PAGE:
Historically it was the same situation in the USA where, until the Barry Goldwater election of 1964, the Democrats could always rely on the most right wing "bloc" vote in the states - the southern Democrats, who were programmed historically to oppose the Republicans because it was a Republican, Abraham Lincoln, who had promoted the civil war against the southern states in order to maintain the union. Eventually, this traditional loyalty to the name rather than the policies was eroded by the successful efforts of Ronald Reagan to seduce what became known as "Reagan Democrats."
The Conservatives have tended to make a virtue of not being ideological even though the party has over the long years amassed a corpus of philosophy. This has never prevented the party from opportunistically absorbing other political forces, such as the Liberal Unionists from 1886 and the National Liberals from 1931. If these precedents led the party to believe that it could assimilate UKIP it has clearly failed, not least because David Cameron cannot square the circle of appeasing UKIP sufficiently over Europe whilst maintaining the UK's crucial involvement with the EU. One of the few David Cameron comments I've agreed with was his description of UKIP as being made up of, "nutters, fruitcakes and closet racists."
The Liberal Democrats are the most vulnerable of the established parties to the seductions of the minor parties. They have a much smaller loyalist base and therefore need to put much more effort into promoting their political values and philosophy in order to avoid having to rely on the capricious and debilitating perpetual motion of local personalities and the ubiquitous "Focus" leaflets. Apart from a handful of places, such as Eastleigh, Southport and Sutton and Cheam, and a few others, where they have succeeded in persuading electors to have an allegiance to the party's basic political values, they have failed to embed these values. Too often canvassers meet the elector who expresses a rooted objection to the EU but who expresses enthusiasm for voting Liberal Democrat. One mumbles a non-commital response and moves on. Once there is another apparently viable party vying for the populist and for the "none of the above" vote the Liberal Democrats are in serious trouble. The lack of interest in, and attention to, persuading the electorate to support the party as such rather than relying on fake opinion polls, populist campaigns, continuous petitions and instant compassion, has left the party vulnerable to a party such as UKIP that peddles even more populist fantasies.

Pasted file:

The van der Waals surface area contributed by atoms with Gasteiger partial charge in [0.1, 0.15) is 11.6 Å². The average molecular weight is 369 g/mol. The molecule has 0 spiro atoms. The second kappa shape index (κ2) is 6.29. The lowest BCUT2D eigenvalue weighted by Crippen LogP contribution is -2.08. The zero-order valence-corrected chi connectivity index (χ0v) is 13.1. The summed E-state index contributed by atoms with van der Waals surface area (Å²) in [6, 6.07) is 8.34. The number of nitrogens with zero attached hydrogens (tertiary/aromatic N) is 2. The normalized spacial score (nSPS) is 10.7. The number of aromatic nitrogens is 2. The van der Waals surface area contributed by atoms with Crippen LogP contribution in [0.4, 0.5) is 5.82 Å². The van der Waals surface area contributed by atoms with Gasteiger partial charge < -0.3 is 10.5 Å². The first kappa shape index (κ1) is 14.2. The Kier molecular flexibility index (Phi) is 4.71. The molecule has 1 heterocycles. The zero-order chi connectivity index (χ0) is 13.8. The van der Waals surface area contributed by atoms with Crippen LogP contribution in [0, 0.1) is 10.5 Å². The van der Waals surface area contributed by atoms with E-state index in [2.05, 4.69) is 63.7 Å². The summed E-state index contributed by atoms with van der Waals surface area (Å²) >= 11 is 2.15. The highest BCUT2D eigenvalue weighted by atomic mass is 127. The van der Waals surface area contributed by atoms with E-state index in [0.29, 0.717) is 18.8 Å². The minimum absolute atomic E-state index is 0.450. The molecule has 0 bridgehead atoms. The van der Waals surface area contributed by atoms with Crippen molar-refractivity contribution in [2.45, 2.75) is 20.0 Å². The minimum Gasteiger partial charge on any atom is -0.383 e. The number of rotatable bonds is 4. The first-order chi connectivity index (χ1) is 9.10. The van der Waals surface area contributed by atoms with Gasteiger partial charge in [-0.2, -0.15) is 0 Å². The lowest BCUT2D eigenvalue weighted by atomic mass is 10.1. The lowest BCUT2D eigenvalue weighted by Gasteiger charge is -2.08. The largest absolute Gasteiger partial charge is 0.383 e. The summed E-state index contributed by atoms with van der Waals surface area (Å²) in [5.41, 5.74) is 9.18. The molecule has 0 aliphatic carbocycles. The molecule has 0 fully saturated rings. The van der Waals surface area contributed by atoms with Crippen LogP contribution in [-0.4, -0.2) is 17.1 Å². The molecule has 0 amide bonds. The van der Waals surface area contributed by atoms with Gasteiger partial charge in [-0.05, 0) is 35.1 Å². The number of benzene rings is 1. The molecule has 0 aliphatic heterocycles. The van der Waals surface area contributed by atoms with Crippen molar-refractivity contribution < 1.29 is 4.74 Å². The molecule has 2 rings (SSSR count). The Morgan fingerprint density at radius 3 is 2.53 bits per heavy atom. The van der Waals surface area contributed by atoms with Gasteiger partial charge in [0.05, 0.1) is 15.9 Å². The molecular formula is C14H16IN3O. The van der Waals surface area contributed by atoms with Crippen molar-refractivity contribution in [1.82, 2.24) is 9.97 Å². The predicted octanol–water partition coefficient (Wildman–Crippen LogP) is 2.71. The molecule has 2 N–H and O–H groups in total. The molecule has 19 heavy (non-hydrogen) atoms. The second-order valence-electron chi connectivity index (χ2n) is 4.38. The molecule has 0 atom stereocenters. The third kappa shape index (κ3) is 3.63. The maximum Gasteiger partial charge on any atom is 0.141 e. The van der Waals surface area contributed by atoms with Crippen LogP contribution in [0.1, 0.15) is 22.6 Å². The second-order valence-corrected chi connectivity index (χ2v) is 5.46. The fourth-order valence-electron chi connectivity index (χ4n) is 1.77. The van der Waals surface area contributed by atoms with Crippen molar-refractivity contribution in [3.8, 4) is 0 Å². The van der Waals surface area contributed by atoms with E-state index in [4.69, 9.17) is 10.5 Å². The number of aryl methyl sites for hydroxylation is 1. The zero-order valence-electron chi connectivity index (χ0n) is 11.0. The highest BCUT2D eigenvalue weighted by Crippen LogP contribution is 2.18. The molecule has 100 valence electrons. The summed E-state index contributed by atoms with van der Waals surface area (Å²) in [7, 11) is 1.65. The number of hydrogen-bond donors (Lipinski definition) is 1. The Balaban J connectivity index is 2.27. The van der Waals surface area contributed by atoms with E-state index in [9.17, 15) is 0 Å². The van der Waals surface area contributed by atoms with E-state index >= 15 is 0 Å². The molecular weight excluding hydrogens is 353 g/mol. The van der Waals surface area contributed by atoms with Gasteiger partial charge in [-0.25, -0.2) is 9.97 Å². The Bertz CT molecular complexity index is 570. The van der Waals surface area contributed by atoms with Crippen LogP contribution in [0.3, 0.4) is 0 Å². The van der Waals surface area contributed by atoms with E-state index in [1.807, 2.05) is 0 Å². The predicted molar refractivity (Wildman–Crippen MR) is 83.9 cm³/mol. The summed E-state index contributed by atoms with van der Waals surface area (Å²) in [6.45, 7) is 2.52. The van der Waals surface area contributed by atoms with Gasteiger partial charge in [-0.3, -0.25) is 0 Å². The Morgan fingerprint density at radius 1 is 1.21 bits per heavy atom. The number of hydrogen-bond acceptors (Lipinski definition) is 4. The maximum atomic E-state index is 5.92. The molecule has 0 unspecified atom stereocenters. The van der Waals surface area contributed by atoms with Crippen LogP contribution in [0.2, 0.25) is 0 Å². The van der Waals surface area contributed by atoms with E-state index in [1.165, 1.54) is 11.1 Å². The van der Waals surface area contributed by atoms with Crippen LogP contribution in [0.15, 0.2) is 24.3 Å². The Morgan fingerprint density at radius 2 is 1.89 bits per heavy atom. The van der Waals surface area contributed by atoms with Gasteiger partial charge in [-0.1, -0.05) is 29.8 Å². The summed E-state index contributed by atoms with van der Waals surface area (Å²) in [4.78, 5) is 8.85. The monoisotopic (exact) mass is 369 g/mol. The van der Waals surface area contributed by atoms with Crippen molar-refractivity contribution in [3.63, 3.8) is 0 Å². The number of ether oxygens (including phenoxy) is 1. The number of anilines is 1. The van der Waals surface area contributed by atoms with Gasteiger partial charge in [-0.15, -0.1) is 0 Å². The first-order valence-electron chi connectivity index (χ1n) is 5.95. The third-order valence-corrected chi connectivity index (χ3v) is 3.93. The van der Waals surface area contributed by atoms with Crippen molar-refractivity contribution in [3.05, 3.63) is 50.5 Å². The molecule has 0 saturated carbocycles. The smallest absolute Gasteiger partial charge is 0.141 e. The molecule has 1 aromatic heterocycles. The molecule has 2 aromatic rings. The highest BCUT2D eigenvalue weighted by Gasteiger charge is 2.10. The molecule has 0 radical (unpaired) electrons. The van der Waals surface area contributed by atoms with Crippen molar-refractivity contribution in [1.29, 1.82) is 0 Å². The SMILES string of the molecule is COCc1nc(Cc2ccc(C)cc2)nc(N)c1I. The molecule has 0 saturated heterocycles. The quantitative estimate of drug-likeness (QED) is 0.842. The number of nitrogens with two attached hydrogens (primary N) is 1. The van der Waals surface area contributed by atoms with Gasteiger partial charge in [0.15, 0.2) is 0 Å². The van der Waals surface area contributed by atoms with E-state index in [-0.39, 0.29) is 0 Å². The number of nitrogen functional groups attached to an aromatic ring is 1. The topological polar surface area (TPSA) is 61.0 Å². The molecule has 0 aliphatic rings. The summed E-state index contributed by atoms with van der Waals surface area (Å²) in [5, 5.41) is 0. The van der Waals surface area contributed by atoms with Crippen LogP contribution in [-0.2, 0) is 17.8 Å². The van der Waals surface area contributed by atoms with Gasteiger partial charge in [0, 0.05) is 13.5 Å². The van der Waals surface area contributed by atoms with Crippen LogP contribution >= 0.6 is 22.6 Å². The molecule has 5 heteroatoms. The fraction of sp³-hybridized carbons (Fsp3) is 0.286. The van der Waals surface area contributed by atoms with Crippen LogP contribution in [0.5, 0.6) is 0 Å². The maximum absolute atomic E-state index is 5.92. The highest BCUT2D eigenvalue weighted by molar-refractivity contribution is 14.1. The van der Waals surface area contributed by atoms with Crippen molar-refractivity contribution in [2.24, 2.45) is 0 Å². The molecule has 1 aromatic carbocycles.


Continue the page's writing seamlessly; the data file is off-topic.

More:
The difficult but healthy task of persuading the electorate to vote positively can be assisted by a change in the electoral system. The present lottery of first-past-the-post is itself damaging to the enhancement of politics and the development of a politics of values. A move to PR - single transferable vote - in multi-member constituencies encourages more attention on positive and co-operative ideas and policies rather than the negativism and recourse to tactical voting under FPTP. The evident problems for governance of the "lottery election" puts the case for electoral reform squarely back on to the agenda.
The obvious fact for all these established parties, and particularly the Liberal Democrats, is that they simply cannot ignore the threat to their effective survival. There is no longer a deference vote nor a significant class vote and they cannot rely on the complacency and naivety that has served them well over long years. It is going to be necessary to develop a politics of values whereby the parties set out their view of society and are prepared to argue for it. Unless they take on the oppositional attitude of UKIP and the expose the inherent dangers of the SNP's nationalism - and, indeed, point out the contradiction that a Green party is based on an analysis not on a prescription and that its success minimises the green imperative that needs to underpin the policies of all parties - their electoral future is bleak. For us, twenty years of targeting compounds the problem and we need to be planning now, even before polling day, to swing into action immediately after what is likely to be a generally depressing overall result on 7 May.